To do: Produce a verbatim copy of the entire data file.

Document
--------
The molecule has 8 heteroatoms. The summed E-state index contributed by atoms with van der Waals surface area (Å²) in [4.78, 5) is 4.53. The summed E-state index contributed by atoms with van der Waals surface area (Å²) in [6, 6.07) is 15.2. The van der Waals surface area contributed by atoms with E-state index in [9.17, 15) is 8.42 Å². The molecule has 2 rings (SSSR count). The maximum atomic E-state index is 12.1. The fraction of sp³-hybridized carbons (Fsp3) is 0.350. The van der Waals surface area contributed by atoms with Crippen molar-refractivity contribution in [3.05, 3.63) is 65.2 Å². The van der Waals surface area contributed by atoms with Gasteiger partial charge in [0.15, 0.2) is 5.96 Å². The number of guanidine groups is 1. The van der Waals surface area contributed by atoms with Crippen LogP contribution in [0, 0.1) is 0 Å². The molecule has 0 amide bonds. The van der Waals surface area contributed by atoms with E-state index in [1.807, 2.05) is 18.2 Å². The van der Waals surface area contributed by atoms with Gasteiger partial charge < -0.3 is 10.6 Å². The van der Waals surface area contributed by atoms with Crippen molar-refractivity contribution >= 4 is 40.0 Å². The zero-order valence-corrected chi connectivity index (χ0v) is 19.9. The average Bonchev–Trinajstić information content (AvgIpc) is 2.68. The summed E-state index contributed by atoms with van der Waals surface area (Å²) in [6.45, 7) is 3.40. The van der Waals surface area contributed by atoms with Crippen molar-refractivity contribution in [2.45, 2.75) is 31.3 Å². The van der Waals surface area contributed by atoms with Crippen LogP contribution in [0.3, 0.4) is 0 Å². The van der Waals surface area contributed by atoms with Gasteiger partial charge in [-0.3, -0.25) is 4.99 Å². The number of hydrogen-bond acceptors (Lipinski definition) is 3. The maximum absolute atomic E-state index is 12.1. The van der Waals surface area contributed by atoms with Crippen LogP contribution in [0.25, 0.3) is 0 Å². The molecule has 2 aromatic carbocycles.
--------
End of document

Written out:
The molecule has 8 heteroatoms. The summed E-state index contributed by atoms with van der Waals surface area (Å²) in [4.78, 5) is 4.53. The summed E-state index contributed by atoms with van der Waals surface area (Å²) in [6, 6.07) is 15.2. The van der Waals surface area contributed by atoms with E-state index in [9.17, 15) is 8.42 Å². The molecule has 2 rings (SSSR count). The maximum atomic E-state index is 12.1. The fraction of sp³-hybridized carbons (Fsp3) is 0.350. The van der Waals surface area contributed by atoms with Crippen molar-refractivity contribution in [3.05, 3.63) is 65.2 Å². The van der Waals surface area contributed by atoms with Gasteiger partial charge in [0.15, 0.2) is 5.96 Å². The number of guanidine groups is 1. The van der Waals surface area contributed by atoms with Crippen LogP contribution in [0, 0.1) is 0 Å². The molecule has 0 amide bonds. The van der Waals surface area contributed by atoms with E-state index in [1.807, 2.05) is 18.2 Å². The van der Waals surface area contributed by atoms with Gasteiger partial charge < -0.3 is 10.6 Å². The van der Waals surface area contributed by atoms with Crippen molar-refractivity contribution >= 4 is 40.0 Å². The zero-order valence-corrected chi connectivity index (χ0v) is 19.9. The average Bonchev–Trinajstić information content (AvgIpc) is 2.68. The summed E-state index contributed by atoms with van der Waals surface area (Å²) in [6.45, 7) is 3.40. The van der Waals surface area contributed by atoms with Crippen molar-refractivity contribution in [2.45, 2.75) is 31.3 Å². The van der Waals surface area contributed by atoms with Crippen LogP contribution in [0.3, 0.4) is 0 Å². The van der Waals surface area contributed by atoms with Gasteiger partial charge in [-0.3, -0.25) is 4.99 Å². The number of hydrogen-bond acceptors (Lipinski definition) is 3. The maximum absolute atomic E-state index is 12.1. The van der Waals surface area contributed by atoms with Crippen LogP contribution in [0.25, 0.3) is 0 Å². The molecule has 2 aromatic carbocycles.